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Did anyone go out to Funktion Function on Saturday night? If you did, what did you think?
I was out for about an hour. I liked the exhibit at Fountain 123. Let's just say the exhibit at the Funktion gallery wasn't to my taste. :-) I thought the project at the Mercer Union where mycologists and astronomers trade notes was fun, but that's because I used to be a bit of an astronomy nerd. But is that really art?
Michael, you always know how to get my old curmudgeonly knickers in a knot. I'm really glad these galleries are in the neighbourhood now, it's changed the street for the better. However, since you asked, I gotta say: I didn't go to the Funktion function, but I think I know what you're talking about. Only time I went to one of these new galleries was the opening of the Mercer, and the only "art work" was an ironic vintage popcorn machine in a room showing slides of a cartoon of someone giving themselves a blow job.
At best a lot of the stuff I've seen in "avant garde" art galleries (or post-modern, or whatever you want to label it) is making some kind of "statement" - but it's not what I would call art, which to me means an intelligent use of symbols to represent truths that have deep meaning for various diverse levels of humanity and reality, as well as having beauty and value as much as possible from what could be called an "objective" point of view, for want of a better term (in other words, it at least tries to approach the truth synthetically, uniting our awareness by somehow linking many things and perspectives in ways that only symbolic representation can). Of course, there are degrees of this - for example, it seems like the impressionists were at least trying to climb that ladder - and to be fair, there's some modern avante garde art that also strives in this direction.
However, a lot of avante garde art seems to be an "inside" joke for some clique or another, or a way for people to explore fairly random elements of their own subjective psyches and perspectives. While the Mercer union concept sounds like it tries to see reality through a kind of synthesis of mycology and astronomy, it doesn't sound like the synthesizing element of symbolism was really used well there. Although I didn't see it, so I could be wrong.
I just want to give a big thank you & congratulations to the whole Funktion Function team – Function Gallery, 69 Vintage, FlySpins, Joel Richardson and The Loft. This was truly a local effort. A collaboration of --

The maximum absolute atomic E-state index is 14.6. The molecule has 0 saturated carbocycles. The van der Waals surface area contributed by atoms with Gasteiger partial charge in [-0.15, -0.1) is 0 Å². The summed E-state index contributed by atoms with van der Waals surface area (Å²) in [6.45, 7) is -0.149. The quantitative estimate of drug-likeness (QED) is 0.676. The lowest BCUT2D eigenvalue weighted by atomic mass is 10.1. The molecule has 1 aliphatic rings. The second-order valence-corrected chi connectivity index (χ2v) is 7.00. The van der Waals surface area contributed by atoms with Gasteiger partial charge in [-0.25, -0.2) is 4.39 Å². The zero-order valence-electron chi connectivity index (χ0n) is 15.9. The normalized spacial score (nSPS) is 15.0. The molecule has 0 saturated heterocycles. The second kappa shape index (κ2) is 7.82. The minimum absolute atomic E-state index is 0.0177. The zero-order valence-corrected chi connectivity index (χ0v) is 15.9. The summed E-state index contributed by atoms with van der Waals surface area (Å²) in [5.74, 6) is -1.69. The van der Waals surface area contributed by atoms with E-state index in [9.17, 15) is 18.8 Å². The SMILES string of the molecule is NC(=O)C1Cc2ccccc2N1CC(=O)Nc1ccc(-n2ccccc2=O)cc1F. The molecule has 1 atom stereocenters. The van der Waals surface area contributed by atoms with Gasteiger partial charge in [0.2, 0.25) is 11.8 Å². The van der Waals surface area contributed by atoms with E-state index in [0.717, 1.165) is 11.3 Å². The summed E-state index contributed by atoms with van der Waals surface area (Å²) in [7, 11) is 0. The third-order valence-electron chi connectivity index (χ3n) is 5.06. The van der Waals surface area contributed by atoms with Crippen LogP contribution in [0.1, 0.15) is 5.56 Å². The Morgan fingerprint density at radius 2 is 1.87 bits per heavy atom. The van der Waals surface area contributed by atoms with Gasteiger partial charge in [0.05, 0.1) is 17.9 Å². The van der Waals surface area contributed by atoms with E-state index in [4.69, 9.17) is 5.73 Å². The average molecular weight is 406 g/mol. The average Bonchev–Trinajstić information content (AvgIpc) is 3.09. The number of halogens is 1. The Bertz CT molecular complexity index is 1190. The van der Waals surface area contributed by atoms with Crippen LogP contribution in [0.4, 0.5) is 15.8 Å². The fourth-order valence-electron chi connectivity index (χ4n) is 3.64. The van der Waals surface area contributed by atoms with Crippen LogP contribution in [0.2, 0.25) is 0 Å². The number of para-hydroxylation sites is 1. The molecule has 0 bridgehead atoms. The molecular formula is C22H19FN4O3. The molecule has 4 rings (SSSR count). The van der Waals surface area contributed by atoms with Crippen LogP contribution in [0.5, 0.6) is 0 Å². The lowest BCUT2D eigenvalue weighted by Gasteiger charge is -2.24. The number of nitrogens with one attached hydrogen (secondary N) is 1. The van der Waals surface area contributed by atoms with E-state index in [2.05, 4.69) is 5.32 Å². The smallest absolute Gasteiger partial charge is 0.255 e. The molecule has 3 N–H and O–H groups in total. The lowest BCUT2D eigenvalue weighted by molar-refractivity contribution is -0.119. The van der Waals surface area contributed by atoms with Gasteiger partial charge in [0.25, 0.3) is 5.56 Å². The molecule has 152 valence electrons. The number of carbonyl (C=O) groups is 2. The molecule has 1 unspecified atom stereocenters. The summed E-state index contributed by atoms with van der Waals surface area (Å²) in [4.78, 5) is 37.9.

§ local artists – The Faceless Few Collective, Mauz Man, EmCee Rae, Joel Richardson, Guerilla Puppets
§ business – 69 Vintage’s Irene Stickney, FlySpins’ Katie Graham
§ community – DIG IN, Christie Ossington Neighbourhood Centre
It was wonderful to work with all of the crew at Funktion Gallery – Jose Gabrial Sandival, Jamie Roy, Andrew McRae, Dave Pakula and Clem Watson, and more. A hardworking collective of young artists, DJs and all-round organizers.
Thanks, too, to Fountain 253 and Mercer Union for keeping your doors open late.
Big thanks to the Bloordale BIA for financial support, Councillor Adam Giambrone’s Office for production support (and for bringing out a nice party of Nuit Blanche-goers), and to The City of Toronto’s Special Events team.
It was great to see the neighbourhood out on Bloor.
THANKS TO ALL. It was great working with you.
There is a wide range of contemporary art. I imagine there are thousands of artists in Toronto alone working in different media, reflecting different tastes, etc. There is contemporary art I like and there is stuff I don't like.
A lot of the conceptual art - I won't say all - strikes me as being silly. For example, at the Mercer Union exhibit there was a photo of snow balls inside glass jars. Next to the photo there was a message that said that during the Parisian riots in 2006 the artist made snowballs in Toronto, froze them in jars and sent them to Paris with instructions on how to use them. I know some people who will think "Wow, what a great idea!" But I'm not one of them. To me this is silly and frivolous and has no value. It's not a meaningful political statement and it's not funny. To me it's pretentious and dumb.